Project description:The transition of autonomous vehicles into fleets requires an advanced control system design that relies on continuous feedback from the tires. Smart tires enable continuous monitoring of dynamic parameters by combining strain sensing with traditional tire functions. Here, we provide breakthrough in this direction by demonstrating tire-integrated system that combines direct mask-less 3D printed strain gauges, flexible piezoelectric energy harvester for powering the sensors and secure wireless data transfer electronics, and machine learning for predictive data analysis. Ink of graphene based material was designed to directly print strain sensor for measuring tire-road interactions under varying driving speeds, normal load, and tire pressure. A secure wireless data transfer hardware powered by a piezoelectric patch is implemented to demonstrate self-powered sensing and wireless communication capability. Combined, this study significantly advances the design and fabrication of cost-effective smart tires by demonstrating practical self-powered wireless strain sensing capability.
Project description:Current regulations demand tires with long lifetime and reduced fuel consumption without sacrificing car safety. However, tire technology still needs to reach a suitable balance between these three indicators. Here, we address them by developing a self-healing tire compound using styrene-butadiene rubber (SBR) as the matrix and reclaimed tire waste as the sustainable filler. The addition of ground tire rubber (GTR) to the matrix simultaneously improved the rolling resistance and maintained both wet grip and healing ability. We provide an in-depth analysis of the healing behavior of the material at a scale close to the relevant molecular processes through a systematic dynamic-mechanical and dielectric analysis. We found that SBR and SBR/GTR compounds show a complete recovery of stiffness and relaxation dynamics after being damaged by cyclic deformation, resulting in a heterogeneous repaired rubber network. This new development could well overcome the so-called magic triangle of tires, which is certainly one of the key objectives of the tire industry.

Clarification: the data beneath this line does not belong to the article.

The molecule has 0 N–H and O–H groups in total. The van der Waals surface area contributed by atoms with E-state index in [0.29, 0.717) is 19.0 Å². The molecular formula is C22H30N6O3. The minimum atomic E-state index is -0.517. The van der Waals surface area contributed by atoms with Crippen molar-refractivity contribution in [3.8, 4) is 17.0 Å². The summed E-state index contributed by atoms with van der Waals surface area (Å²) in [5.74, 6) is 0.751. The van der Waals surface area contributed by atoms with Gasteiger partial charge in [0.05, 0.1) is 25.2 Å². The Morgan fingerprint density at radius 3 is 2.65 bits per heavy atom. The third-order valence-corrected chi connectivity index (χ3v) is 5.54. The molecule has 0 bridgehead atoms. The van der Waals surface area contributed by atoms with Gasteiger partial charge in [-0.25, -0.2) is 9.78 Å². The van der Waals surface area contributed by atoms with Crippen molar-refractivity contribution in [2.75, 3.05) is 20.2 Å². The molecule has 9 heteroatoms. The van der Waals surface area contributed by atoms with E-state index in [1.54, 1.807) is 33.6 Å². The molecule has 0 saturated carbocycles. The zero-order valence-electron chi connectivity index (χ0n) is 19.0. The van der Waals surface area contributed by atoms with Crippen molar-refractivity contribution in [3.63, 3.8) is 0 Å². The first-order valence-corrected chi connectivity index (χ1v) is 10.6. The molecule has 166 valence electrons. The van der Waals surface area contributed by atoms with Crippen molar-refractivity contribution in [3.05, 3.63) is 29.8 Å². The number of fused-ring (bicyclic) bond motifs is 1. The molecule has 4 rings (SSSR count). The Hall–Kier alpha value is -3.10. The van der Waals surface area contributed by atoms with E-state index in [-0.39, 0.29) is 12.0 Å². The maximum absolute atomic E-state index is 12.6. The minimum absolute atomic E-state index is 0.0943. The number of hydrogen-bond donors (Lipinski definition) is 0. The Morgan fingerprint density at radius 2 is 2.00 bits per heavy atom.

Project description:Studded tires are used in a number of countries during winter in order to prevent accidents. The use of tire studs is controversial and debated because of human health impacts from increased road particle emissions. The aims of this study are to assess whether the use of tire studs in a Scandinavian studded passenger car actually avoids or causes health impacts from a broader life cycle perspective, and to assess the distribution of these impacts over the life cycle. Life cycle assessment is applied and the disability-adjusted life years indicator is used to quantify the following five types of health impacts: (1) impacts saved in the use phase, (2) particle emissions in the use phase, (3) production system emissions, (4) occupational accidents in the production system, and (5) conflict casualties from revenues of cobalt mining. The results show that the health benefits in the use phase in general are outweighed by the negative impacts during the life cycle. The largest contribution to these negative human health impacts are from use phase particle emissions (67?77%) and occupational accidents during artisanal cobalt mining (8?18%). About 23?33% of the negative impacts occur outside Scandinavia, where the benefits occur. The results inform the current debate and highlight the need for research on alternatives to tire studs with a positive net health balance.